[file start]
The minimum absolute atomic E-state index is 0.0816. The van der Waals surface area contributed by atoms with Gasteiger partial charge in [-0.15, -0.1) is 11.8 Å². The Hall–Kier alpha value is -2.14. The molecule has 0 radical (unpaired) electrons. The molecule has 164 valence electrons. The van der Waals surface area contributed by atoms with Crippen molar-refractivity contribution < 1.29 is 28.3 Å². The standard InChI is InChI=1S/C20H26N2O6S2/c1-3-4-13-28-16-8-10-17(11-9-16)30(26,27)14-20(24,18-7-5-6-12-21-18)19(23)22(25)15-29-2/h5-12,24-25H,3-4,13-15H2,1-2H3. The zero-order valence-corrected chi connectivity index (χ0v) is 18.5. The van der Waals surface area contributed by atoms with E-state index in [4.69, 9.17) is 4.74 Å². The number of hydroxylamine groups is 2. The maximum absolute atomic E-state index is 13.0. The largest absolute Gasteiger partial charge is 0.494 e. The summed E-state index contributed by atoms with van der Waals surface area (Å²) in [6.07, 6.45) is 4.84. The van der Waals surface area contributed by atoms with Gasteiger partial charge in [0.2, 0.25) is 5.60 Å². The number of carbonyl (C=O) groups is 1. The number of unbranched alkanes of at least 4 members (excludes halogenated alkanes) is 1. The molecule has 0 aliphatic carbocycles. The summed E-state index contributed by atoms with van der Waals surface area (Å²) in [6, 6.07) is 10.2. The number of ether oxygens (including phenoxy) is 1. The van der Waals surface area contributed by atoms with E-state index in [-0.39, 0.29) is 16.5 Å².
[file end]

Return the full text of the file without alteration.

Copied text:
The minimum absolute atomic E-state index is 0.0816. The van der Waals surface area contributed by atoms with Gasteiger partial charge in [-0.15, -0.1) is 11.8 Å². The Hall–Kier alpha value is -2.14. The molecule has 0 radical (unpaired) electrons. The molecule has 164 valence electrons. The van der Waals surface area contributed by atoms with Crippen molar-refractivity contribution < 1.29 is 28.3 Å². The standard InChI is InChI=1S/C20H26N2O6S2/c1-3-4-13-28-16-8-10-17(11-9-16)30(26,27)14-20(24,18-7-5-6-12-21-18)19(23)22(25)15-29-2/h5-12,24-25H,3-4,13-15H2,1-2H3. The zero-order valence-corrected chi connectivity index (χ0v) is 18.5. The van der Waals surface area contributed by atoms with E-state index in [4.69, 9.17) is 4.74 Å². The number of hydroxylamine groups is 2. The maximum absolute atomic E-state index is 13.0. The largest absolute Gasteiger partial charge is 0.494 e. The summed E-state index contributed by atoms with van der Waals surface area (Å²) in [6.07, 6.45) is 4.84. The van der Waals surface area contributed by atoms with Gasteiger partial charge in [0.2, 0.25) is 5.60 Å². The number of carbonyl (C=O) groups is 1. The number of unbranched alkanes of at least 4 members (excludes halogenated alkanes) is 1. The molecule has 0 aliphatic carbocycles. The summed E-state index contributed by atoms with van der Waals surface area (Å²) in [6, 6.07) is 10.2. The number of ether oxygens (including phenoxy) is 1. The van der Waals surface area contributed by atoms with E-state index in [-0.39, 0.29) is 16.5 Å².